The proportion of people backing marriage equality in Northern Ireland dwarfs the level of support in the Republic, a campaigner suggested.
More than 400 same-sex couples have married in Ireland since the ban was lifted late last year. The country became the first in the world to vote for same-sex marriages in a referendum on this day last May.
Reports have suggested an increase in the number of LGBT young people who have come out in the Republic.
Amnesty International Northern Ireland director Patrick Corrigan said: “The 68% of people in Northern Ireland who have told opinion polls that they back marriage equality here dwarfs even the 62% of people who voted Yes in last year’s referendum in the Republic.
“People are impatient for change. They have just returned a majority of pro-equal marriage politicians to the Assembly and now expect them to deliver without further delay or the misuse of petitions of concern to veto the will of the people.”
Northern Ireland is the only part of the UK or Ireland where a ban on same-sex marriage remains in place.
Efforts to lift the prohibition have been defeated five times in the Stormont Assembly.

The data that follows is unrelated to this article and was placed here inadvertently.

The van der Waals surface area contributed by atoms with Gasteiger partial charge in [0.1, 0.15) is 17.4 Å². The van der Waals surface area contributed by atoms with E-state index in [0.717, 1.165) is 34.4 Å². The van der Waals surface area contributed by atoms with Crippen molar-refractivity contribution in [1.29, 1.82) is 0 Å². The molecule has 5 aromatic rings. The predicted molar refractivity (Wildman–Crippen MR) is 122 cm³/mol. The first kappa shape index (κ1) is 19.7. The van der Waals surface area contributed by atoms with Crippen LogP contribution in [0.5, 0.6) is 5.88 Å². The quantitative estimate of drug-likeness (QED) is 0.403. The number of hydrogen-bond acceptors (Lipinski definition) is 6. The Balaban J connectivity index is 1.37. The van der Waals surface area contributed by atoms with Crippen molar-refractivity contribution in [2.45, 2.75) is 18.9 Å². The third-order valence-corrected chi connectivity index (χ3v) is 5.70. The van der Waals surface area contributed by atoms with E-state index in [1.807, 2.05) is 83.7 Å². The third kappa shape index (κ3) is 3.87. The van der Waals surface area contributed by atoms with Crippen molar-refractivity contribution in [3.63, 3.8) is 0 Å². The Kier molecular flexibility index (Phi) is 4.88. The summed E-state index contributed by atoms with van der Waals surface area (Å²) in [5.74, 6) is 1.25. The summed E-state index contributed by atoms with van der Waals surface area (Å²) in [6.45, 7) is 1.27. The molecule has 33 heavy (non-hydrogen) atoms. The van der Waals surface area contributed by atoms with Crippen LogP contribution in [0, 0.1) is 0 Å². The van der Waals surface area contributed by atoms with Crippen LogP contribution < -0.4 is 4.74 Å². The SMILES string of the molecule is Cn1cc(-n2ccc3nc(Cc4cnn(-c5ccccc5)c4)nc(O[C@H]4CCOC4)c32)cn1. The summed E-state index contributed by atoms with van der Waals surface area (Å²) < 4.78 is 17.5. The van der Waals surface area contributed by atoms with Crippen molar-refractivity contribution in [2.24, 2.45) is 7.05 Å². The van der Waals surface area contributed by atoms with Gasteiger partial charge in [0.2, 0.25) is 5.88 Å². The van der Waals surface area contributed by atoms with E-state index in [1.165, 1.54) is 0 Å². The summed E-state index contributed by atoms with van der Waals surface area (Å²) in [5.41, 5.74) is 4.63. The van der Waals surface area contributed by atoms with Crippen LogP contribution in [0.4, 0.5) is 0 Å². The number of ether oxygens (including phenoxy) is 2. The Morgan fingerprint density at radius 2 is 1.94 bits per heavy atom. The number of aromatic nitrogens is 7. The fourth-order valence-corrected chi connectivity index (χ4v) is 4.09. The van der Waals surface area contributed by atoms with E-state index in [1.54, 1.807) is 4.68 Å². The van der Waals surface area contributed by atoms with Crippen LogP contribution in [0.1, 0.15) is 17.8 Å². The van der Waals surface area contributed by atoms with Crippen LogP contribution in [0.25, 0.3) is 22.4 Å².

The DUP has argued that gay couples already have the ability to enter into civil partnerships and the appetite is not there for further change.
The historic law permitting the marriage ceremony in the Republic was enacted on November 16.
Grainne Healy, a co-founder of Yes Equality and Chair of Marriage Equality in the south, said: “It is a great joy to see the marriages that have taken place all around Ireland, with couples supported by their families, friends and communities in celebrating their love.
“Four hundred and 12 couples have already married since November last year. Hundreds more couples had their foreign marriages automatically recognised.
“We are delighted to share this day with those that helped and supported Yes Equality and look forward to many more happy days out for couples who can share in our joy.”